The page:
In the era of cable TV, the Internet and social media, we sometimes think there’s never been as much hype in sports as there is these days.
The recent death of Billy Cannon, the 1959 Heisman Trophy winner, is a reminder that even back in the day, players could become larger than life heroes even without today’s hype.
Cannon was one of them.
Playing running back and defensive back, he helped LSU win the national title in 1958 and his 89-yard punt return for a touchdown that helped beat Mississippi, 7-3, in 1959 is still one of the most iconic moments in the history of college football.
Both teams were undefeated and LSU was ranked first and Mississippi third.
Continue reading “Billy Cannon didn’t need the Internet era to be larger than life”
The Aaron Hernandez case is now closed except for the various lawsuits winding their way through the courts, but the fascination with his rise and fall remains.
The book about the case by best-selling author James Patterson (who has a new novel out written with Bill Clinton) and two co-authors came out in January and quickly became a New York Times best seller. CBS did a “48 Hours’’ episode on it. So did the Oxygen cable channel, and the movie rights have also been sold.
Still, all the attention has not resulted in any answers for why Hernandez became a murderer and then committed suicide, which wiped out his conviction because the case was still on appeal.
The authors believe Hernandez killed two other men, but he was acquitted on those charges. He also shot a drug dealer — who was supposedly his best friend — in the eye.
Hernandez shot four people in three separate incidents … and nobody knows why.
Continue reading “Aaron Hernandez case remains a fascinating mystery, perhaps forever”
The NFL owners had a choice to make last week as they grappled with the issue of NFL players kneeling to protest police brutality.
Would they stand with Sen. Tammy Duckworth, an Iraq war veteran who lost both legs in the conflict or would they stand with Donald Trump, who received multiple deferments for bone spurs during the Vietnam War and never served in the military?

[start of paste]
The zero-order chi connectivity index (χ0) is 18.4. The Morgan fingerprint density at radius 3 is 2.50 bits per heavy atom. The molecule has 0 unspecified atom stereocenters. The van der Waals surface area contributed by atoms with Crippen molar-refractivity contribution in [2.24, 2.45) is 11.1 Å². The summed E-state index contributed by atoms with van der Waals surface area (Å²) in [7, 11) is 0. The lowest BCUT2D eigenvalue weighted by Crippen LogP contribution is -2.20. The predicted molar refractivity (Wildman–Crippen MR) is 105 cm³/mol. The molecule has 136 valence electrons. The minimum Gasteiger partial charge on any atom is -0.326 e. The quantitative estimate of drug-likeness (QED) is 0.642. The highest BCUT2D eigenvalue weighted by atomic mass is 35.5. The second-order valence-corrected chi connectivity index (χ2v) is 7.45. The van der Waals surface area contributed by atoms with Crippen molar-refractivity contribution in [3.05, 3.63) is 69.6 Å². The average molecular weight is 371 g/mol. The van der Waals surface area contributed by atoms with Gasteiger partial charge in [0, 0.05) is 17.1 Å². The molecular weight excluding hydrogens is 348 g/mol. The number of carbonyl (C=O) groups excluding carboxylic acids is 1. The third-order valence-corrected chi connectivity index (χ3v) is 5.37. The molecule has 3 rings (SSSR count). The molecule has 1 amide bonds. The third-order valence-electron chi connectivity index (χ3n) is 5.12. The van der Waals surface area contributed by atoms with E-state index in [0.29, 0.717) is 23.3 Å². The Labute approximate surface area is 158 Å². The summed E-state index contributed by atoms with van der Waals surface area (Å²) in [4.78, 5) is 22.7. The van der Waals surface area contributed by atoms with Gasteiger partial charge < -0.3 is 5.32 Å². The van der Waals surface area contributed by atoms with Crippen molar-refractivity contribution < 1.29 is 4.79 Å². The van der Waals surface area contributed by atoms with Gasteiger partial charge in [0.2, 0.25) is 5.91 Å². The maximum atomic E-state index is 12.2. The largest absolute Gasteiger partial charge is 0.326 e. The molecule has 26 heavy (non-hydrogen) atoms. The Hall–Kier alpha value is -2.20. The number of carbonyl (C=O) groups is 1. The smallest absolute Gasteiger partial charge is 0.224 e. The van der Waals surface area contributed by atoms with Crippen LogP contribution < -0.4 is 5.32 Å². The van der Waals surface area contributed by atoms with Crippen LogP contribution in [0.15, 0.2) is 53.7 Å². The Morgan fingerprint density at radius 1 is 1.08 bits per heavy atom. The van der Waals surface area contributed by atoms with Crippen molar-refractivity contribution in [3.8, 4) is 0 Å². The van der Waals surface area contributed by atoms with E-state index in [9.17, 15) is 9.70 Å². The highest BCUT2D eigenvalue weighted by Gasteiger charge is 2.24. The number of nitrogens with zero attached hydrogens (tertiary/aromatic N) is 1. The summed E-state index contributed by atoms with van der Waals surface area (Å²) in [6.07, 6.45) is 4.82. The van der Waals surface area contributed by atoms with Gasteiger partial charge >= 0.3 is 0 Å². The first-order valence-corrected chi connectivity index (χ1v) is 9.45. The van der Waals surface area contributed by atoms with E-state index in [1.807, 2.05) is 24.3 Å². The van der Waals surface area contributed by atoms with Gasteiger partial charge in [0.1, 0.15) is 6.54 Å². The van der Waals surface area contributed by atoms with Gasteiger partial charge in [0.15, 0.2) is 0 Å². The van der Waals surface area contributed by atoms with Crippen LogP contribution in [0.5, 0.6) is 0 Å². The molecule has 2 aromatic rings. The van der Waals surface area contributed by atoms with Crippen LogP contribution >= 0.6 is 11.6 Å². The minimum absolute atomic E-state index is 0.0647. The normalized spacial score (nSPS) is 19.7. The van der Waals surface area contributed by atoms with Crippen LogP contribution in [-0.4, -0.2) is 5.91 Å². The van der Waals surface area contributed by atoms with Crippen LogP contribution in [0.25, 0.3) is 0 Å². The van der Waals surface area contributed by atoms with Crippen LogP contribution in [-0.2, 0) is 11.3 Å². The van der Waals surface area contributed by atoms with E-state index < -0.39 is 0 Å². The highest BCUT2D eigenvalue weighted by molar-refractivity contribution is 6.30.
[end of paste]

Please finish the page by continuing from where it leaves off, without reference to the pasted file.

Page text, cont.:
After the NFL passed its new policy on standing for the national anthem, Sen. Duckworth tweeted a picture of her prosthetic legs and said, “One day my coffin will be draped with our nation’s flag just as it did with my husband’s and brothers. I will always stand on these legs for the flag and the anthem but ALSO my honor to defend people’s right to free speech.’’
Sen. Duckworth isn’t the only veteran who understands the members of the military protect the right of free speech.
Naturally, Trump took the opposite view.
Continue reading “Botched anthem policy shows how much cowardly NFL needs new leadership”
The NFL “Hard Knocks” show is a lot more popular with the fans than the teams.
Many teams don’t like the idea of cameras being in their inner sanctums in camp. They sometimes act as if they were working on The Manhattan Project instead of putting together a football team.
And since NFL Films produces it, there is little chance a team will be embarrassed.
Still the NFL had to put together guidelines for teams that can’t turn down an invitation so they all can’t refuse.
If a team has a new coach, has been on the show in the last 10 years or has been in the playoffs the last two years, they can’t refuse to do the show.
Continue reading “‘Hard Knocks’ producers will have their work cut out making the Browns interesting”
It might seem logical for the NFL’s highest-paid player to be the league’s best player, too.
But that obviously wasn’t the case when Matt Ryan of the Atlanta Falcons became the NFL’s first $30 million man, even though he isn’t the best quarterback or the best player in the league,
Ryan, though, was able to take advantage of good timing.
He’s only 32, young enough to get a big deal, while Tom Brady has a history of taking below-market deals and Aaron Rodgers’ current deal isn’t up yet.
Is Ryan worth the money? Well, any player is worth what a team will pay him.
Continue reading “Timing, not talent, helped Matt Ryan become the NFL’s highest-paid player”